How Donation Works

How Donation Works

It’s a decision you make while you’re alive to become an organ, eye, and tissue donor when you die. While you yourself will never see the impact of this personal decision, it is a legacy that will be seen and felt by your friends, family, community, and perfect strangers. Want to know how the donation process actually works? Read on.

1

Trauma & End-of-Life

Whether in a hospital or at the scene of an accident, emergency medical personnel immediately begin life-saving procedures. Every effort is made to save the patient at the hospital, regardless of designation status.

2

Referral

Once a patient is determined brain dead by a doctor(s) who are unrelated to the transplant process, the hospital must refer the patient to their designated organ procurement organization (OPO).

3

Evaluation

A specially trained organ recovery professional from the OPO goes to the hospital to see if the patient is medically suitable to be an organ donor. Even after the patient dies, the ventilator provides oxygen to the major organs until the family decides about donation. The OPO, not the physician, evaluates to determine if organ donation is an option.

4a

First-Person Authorization

The OPO, The Living Legacy Foundation (LLF) here in Maryland, will check the state registry to determine if the patient is a registered donor. If he/she is a registered donor, The LLF will inform the family that their loved one decided while he or she was living to give the gift of life to someone who truly needs it. The LLF maintains a legal obligation to observe all end-of-life decisions, including donor designation. The state of Maryland recognizes this as a legally binding decision. The LLF and all hospitals are legally obligated to honor advance directives, including organ, eye, and tissue recovery decisions by the patient.

4b

Authorization

After the doctor talks to the family about the patient's death, a specially trained family services coordinator from The LLF discusses the option of organ, eye, and tissue donation. The family is given time to ask questions and think about it before they decide. This decision is much easier if the family has already discussed organ, eye, and tissue donation at an earlier time or if the deceased individual has already given authorization for donation by being listed on the Donate Life Maryland Registry.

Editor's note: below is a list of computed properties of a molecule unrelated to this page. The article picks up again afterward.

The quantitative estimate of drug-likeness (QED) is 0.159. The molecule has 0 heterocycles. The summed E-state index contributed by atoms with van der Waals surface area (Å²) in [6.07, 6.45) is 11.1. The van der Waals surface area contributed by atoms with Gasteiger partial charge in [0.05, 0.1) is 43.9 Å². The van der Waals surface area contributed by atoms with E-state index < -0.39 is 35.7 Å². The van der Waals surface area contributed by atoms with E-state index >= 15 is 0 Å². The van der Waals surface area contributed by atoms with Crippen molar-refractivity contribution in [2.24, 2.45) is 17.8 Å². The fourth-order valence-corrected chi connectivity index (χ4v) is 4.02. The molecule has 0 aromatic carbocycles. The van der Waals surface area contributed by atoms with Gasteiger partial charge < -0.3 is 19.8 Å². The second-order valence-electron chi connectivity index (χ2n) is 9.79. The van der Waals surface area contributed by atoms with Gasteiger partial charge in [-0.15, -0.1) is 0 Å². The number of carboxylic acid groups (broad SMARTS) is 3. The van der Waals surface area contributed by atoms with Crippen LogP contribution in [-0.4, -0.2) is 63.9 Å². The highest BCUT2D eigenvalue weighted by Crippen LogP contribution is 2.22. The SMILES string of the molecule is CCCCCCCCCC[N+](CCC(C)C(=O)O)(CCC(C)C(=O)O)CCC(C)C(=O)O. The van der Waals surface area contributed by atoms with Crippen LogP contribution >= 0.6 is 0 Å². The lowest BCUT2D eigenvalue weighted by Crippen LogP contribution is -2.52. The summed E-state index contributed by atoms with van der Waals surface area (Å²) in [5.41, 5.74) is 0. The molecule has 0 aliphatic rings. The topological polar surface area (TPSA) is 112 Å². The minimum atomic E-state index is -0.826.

5

Organ Recovery

Once authorization is granted, either by first-person authorization or family authorization, organs are recovered by the transplant surgical team and allocated to help save the lives of those on the organ transplant waiting list. Recipients are determined by a computer matching system based on a variety of factors such as blood and tissue type, time waiting, and location.

6

Funeral Arrangements

Families can proceed with regular funeral arrangements. The decision to donate does not affect the option of an open casket, nor does it delay funeral services.

How is Tissue Donation Different from Organ Donation?

While less than one percent of hospital deaths meet the criteria for organ donation (usually the patient must be brain dead), tissue donation is open to nearly everyone. Hospitals are required to report all deaths to their designated OPO.

If the tissue donor meets donor eligibility, the registry is checked. Once authorization is verified or consent is given by the potential donor’s family, a medical team is dispatched by the OPO. Each tissue donor can save and enhance more than 50 lives.

Watch this video produced by HRSA about the organ donation process.

What Organs and Tissues Can Be Donated?

 

One person can save up to 8 lives through organ donation and enhance more than 50 lives through tissue donation. 

 

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